Justice Don Willett asked where a stuffed dog might fall under this new standard.
He later painted a difference scenario: a twin sister walking a dog down the street when both are run over by a distracted driver barreling around the curve while texting. Under the law, damages for mental anguish can be collected only for the death of a parent, spouse or child. So Wouldn't it be strange, Willett asked, for the surviving sister to collect money for the dog, but not her twin?
"It might seem strange. But not really," Turner responded. "Let's change the hypothetical and say that instead of walking her dog, she's carrying a family heirloom. And there's a collision, the sister is killed, and also the cherished family heirloom is destroyed. Well, under existing Texas law handed down by this court, there is no dispute she couldn't recover a wrongful death case for (her) sister, but she could for the sentimental value of the heirloom. That would be a strange result, but that's the law."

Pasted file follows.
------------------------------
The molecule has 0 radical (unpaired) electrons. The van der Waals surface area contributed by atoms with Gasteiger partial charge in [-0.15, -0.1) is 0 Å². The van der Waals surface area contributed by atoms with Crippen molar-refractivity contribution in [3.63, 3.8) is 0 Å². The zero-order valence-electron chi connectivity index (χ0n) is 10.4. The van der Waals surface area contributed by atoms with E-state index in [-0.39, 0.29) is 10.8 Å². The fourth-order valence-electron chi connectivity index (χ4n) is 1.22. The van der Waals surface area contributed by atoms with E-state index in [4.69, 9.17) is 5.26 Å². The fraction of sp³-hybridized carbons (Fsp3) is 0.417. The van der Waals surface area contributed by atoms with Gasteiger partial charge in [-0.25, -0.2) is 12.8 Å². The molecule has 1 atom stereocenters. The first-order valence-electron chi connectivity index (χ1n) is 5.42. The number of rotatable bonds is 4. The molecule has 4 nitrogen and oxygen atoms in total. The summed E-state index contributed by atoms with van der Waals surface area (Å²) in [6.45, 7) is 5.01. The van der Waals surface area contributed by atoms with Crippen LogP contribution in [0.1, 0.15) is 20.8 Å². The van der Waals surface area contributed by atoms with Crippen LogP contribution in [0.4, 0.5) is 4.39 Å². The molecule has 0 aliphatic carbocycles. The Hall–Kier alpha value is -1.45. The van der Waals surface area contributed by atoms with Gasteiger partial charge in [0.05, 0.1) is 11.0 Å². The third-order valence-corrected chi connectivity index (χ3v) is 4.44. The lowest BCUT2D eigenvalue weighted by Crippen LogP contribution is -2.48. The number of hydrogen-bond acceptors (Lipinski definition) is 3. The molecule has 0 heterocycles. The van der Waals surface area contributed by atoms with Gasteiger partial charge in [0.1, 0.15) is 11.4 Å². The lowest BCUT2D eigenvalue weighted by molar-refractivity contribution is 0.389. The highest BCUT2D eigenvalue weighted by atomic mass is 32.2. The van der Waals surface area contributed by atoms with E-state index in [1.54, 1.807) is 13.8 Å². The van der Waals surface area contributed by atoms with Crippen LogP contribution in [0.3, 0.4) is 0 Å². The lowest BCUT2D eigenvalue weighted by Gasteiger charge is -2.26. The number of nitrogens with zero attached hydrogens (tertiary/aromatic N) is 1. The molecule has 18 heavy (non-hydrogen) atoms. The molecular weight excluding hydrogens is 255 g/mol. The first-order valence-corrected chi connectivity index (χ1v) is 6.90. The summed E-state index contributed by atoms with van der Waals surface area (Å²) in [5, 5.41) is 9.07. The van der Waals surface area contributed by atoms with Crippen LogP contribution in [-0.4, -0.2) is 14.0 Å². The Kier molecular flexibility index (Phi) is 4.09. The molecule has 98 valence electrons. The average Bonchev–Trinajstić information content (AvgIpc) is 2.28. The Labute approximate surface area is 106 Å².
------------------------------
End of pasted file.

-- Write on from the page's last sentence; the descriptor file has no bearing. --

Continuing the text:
John Cayce, an attorney for the shelter worker named in the lawsuit, argued that a victory for the Medlens would result in skyrocketing insurance premiums for veterinarians terrified of being sued.
He also said that sentient beings aren't like any other irreplaceable family memorabilia.
"Humans don't bond to heirlooms," Cayce said. "They bond to pets."
The Medlen family did not attend the hearing. Their dog was mistakenly euthanized in 2009 despite the shelter placing a hold tag on Avery after the family came to claim her at the shelter, but was unable to immediately pay an $80 fee to get her back. When the family returned with the cash, they learned Avery had been put down.